All of us are ruined by our sin, and all of us have longings and desires that are opposed to how God created us. The only solution for this problem is the gospel of Christ! God sent his Son to pay the penalty we deserve to pay for our sin that we might be redeemed and freed from our sinful, life-dominating, self-focused longings and desires. No matter what the sin issue, or how deeply ingrained it feels, change is possible. It might be slow at times, and it will almost assuredly be difficult and painful. But God promises us that he is changing us, producing in us holiness, self-control, love for others, humility, and purity (as defined by Him in His Word). No matter how acceptable any sin becomes in our world, or how ingrained it becomes in our heart, we should hold fast to the promise: change is possible.

3. The Body of Christ is the Context for Change

This is a point that, in one way or another, every single speaker at the conference hit on with deep conviction. There is no other context God has designed for the process of change other than the body of Christ in the form of the local church. The reasons for this are numerous, but this point could have not been brought home any more clearly than when Rosaria Butterfield (whose 2 books should be required reading) described the beauty, love, hospitality, intimacy, acceptance, and support present in her LGBT community, prior to her coming to know Christ. For many in that community it is an incredibly loving place to live. For many in that community it is the only family they have.

The body of Christ must be a place where messy people can be accepted, loved, and cared for even as they struggle through walking away from their sin. I can’t even imagine the pain involved in walking away from a community as tight-knit and caring as much of the LGBT community is. As Christians, our community ought to be at least as tight-knit and caring, not because this will somehow convince a person that Christianity is better, but out of compassion, love, and appreciation for the difficulty experienced by someone who God has called to leave their family and their life and follow him. As Jesus said,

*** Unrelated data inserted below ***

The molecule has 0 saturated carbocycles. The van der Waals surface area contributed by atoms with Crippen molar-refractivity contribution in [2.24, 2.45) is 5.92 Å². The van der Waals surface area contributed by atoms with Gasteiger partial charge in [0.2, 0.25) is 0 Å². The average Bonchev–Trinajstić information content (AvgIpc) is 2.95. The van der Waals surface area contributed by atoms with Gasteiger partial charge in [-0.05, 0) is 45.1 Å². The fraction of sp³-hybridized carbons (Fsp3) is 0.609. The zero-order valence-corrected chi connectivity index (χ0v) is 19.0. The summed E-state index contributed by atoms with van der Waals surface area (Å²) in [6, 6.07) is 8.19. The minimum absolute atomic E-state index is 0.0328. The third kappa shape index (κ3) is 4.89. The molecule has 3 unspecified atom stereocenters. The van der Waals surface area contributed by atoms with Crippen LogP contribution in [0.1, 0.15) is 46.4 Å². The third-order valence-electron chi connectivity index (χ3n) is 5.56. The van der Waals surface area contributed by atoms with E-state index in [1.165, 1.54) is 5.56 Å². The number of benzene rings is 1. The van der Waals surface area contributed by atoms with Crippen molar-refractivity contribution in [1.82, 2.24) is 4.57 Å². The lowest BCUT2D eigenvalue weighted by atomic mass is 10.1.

“Truly I say to you, there is no one who has left house or brothers or sisters or mother or father or children or lands, for my sake and for the gospel, who will not receive a hundredfold now in this time, houses and brothers and sisters and mothers and children and lands, with persecutions, and in the age to come eternal life.” (Mark 10:29-30)

Jesus’ promise here is not only that those who leave the people and places near and dear to them for the sake of the gospel will receive “a hundredfold” in “eternal life” (although that is true and is also a reason for joy and peace). Jesus’ promise is that those who leave the people and places near and dear to them for the sake of the gospel will also receive “a hundredfold now in this time.” Paraphrasing Rosaria, if those who leave the things they love for the gospel are going to receive “a hundredfold now in this time,” how else is that possible except through the care, compassion, acceptance, and sincere love of the body of Christ? I so desperately pray that as we all grow in Christ-likeness that we will become more and more and more that kind of church.

Let me add something for those of you who do struggle with same sex attraction: I believe Cornerstone can be, and in many ways is, that kind of church. We’re not perfect, just like you, but we would love to walk with you through the difficult journey of following Christ and wrestling with your same-sex attraction. The truth is, you can’t do it alone. We’ve done it before with numerous people, and I’m sure we’ll do it again. We’re here. I’m here. All you have to do is reach out.